Steps in designing and conducting a clinical trial

Conduct of clinical trials in 14 easy steps

LITFL has the dummie's guide to clinical trial design.

  • Research the question (is it useful?)
  • Define the hypothesis (what do we think the answer is?)
  • Review the literature (has anyone else done this?)
  • Involve a statistician (how do I design this?)
  • Develop inclusion and exclusion criteria
  • Calculate the sample size (according to beta value and power)
  • Develop methodology (trial protocol)
  • Gain ethics approval
  • Perform a pilot study (and modify protocol as needed)
  • Perform the study (collect data)
  • Measure the outcomes
  • Analyse the data using appropriate statistical methods
  • Compare to null hypothesis (is the difference statistically significant?)
  • Consider sources of bias and errors
  • Submit for publication

Phases of clinical trials

  • In vitro activity
  • Animal model
  • Phase 1: healthy volunteers
  • Phase 2: Patients with the disease of interest
  • Phase 3: large scale trial on the patients with the disease
  • Phase 4:"post-marketing experience"

Lets say you have some fancy new idea, be it a new drug or some sort of new mechanical technique.

In vitro activity: Cell cultures or whole organs are subjected to the treatment, to determine the mechanism of action at a cellular level.

Animal model: The safety of the treatment is established, and dose-finding experiments are performed. Animal models are also used to determine such things as foetal toxicity of drugs.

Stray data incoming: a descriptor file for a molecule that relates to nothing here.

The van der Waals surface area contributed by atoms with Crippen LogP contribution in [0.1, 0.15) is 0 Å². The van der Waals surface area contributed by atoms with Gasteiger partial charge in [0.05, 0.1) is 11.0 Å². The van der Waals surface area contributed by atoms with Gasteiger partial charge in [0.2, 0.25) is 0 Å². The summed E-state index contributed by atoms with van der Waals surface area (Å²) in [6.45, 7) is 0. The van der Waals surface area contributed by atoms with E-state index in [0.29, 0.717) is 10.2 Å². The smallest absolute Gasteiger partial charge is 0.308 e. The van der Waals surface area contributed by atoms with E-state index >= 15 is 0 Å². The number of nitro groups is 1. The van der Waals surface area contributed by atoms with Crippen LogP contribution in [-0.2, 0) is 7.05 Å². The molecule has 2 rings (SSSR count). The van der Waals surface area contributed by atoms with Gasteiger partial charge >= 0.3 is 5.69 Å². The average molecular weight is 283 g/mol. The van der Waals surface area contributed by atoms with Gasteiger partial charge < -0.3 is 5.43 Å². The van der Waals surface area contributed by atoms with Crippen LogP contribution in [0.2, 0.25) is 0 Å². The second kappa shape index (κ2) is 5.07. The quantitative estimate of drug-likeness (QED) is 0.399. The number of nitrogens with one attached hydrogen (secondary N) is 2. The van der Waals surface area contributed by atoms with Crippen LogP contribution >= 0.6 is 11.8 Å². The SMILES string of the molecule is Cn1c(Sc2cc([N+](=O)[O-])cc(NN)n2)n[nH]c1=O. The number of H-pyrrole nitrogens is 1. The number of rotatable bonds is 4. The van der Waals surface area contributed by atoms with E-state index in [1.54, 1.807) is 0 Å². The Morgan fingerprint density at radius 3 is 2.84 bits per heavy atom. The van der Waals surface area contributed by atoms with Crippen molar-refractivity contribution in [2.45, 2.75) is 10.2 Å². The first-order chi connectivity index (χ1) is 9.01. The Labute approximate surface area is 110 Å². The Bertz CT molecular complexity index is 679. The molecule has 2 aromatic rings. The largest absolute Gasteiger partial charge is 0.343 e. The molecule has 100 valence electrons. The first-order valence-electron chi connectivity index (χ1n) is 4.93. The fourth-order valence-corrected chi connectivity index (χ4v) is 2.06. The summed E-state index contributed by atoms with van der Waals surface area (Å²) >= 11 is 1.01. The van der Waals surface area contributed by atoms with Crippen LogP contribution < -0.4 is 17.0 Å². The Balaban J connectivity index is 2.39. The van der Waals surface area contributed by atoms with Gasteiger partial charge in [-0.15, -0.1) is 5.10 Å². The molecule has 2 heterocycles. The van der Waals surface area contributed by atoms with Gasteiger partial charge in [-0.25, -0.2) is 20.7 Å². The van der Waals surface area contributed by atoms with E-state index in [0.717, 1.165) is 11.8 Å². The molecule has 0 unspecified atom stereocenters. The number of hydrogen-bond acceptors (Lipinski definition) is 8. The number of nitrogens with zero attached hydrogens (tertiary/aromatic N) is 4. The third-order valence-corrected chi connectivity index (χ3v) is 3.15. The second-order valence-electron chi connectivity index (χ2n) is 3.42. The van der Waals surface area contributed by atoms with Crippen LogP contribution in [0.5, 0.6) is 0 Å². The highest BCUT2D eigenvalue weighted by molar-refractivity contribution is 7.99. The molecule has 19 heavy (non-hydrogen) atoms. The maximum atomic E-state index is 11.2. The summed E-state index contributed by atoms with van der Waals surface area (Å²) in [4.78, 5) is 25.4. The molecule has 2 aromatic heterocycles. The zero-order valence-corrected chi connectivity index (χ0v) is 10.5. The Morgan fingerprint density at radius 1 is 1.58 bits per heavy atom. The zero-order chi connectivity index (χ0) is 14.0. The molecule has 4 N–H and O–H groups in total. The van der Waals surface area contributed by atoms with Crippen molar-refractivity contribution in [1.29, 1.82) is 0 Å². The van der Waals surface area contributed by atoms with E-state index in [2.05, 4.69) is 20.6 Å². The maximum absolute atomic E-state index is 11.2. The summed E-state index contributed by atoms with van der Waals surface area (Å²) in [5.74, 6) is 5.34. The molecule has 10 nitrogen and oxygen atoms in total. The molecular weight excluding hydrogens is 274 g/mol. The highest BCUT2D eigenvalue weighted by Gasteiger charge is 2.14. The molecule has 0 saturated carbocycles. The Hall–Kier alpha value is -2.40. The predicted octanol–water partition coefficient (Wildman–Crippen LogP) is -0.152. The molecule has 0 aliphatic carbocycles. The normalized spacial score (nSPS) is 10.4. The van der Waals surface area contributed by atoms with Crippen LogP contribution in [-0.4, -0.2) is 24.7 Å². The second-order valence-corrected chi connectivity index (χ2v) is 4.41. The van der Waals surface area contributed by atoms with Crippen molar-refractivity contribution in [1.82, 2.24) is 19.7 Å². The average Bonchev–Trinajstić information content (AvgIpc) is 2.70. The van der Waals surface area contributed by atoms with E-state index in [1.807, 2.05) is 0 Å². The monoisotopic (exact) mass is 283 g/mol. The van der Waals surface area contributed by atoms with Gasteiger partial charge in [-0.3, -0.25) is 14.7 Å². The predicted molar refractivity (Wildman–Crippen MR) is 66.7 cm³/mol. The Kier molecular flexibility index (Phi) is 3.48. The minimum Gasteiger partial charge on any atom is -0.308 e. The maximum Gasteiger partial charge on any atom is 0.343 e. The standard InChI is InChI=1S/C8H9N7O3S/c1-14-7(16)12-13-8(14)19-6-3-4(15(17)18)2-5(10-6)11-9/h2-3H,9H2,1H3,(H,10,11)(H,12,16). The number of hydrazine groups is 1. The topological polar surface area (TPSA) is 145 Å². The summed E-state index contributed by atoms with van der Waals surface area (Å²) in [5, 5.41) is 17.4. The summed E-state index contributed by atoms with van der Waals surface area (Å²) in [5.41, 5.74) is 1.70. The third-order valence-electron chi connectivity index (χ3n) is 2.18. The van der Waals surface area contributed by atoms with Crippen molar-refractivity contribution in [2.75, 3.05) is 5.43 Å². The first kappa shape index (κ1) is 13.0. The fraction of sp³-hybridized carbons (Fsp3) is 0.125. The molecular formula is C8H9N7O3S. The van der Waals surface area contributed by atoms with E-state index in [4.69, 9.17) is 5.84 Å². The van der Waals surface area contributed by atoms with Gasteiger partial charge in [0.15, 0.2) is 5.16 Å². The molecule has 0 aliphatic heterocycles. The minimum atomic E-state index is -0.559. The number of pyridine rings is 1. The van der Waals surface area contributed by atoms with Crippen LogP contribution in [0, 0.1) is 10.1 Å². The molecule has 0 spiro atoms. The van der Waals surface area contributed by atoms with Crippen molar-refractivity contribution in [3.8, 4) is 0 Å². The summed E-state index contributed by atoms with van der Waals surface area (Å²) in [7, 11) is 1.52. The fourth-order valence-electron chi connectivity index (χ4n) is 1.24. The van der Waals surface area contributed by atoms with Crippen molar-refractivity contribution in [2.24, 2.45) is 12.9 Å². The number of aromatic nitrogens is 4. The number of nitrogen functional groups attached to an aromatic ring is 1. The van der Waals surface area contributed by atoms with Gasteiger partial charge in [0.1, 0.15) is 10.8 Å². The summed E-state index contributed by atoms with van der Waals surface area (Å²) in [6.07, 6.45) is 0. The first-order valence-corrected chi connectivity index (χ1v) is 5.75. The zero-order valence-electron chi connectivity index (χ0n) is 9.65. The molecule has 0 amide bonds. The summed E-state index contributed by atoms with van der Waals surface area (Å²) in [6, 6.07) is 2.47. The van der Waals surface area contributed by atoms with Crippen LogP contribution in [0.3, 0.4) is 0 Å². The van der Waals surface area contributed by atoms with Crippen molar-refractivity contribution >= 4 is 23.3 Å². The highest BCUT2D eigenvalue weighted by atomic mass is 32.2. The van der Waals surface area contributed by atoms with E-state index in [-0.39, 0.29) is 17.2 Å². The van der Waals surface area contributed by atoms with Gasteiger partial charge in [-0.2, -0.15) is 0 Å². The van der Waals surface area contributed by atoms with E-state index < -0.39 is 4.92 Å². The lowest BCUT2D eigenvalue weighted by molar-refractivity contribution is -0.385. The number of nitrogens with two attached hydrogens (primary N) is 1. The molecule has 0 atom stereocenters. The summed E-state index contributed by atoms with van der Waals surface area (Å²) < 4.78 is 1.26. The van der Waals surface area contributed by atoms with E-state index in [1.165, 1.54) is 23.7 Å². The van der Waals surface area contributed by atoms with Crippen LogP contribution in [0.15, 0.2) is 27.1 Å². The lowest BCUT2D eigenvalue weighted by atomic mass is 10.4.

Phase 1: healthy volunteers are subjected to the experimental treatment. The data is used to determine pharmacokinetics of the substance in humans.

Phase 2: Patients with the disease of interest are subjected to the experimental treatment. The magnitude of the treatment effect is thus estimated, and this helps determine an appropriate sample size for the next phase of trials (obviously if your treatment effect is very subtle, you will need a massive sample to detect it).

Phase 3: large scale trial on the patients with the disease, powered sufficiently to determine the effect of the treatment on the outcome measure of interest.

Phase 4: This is essentially the gathering of data which occurs after the drug is unleashed on the population at large. Date is collected about this "post-marketing experience". Rare side effects and long term outcomes are usually established by means of Phase 4 research.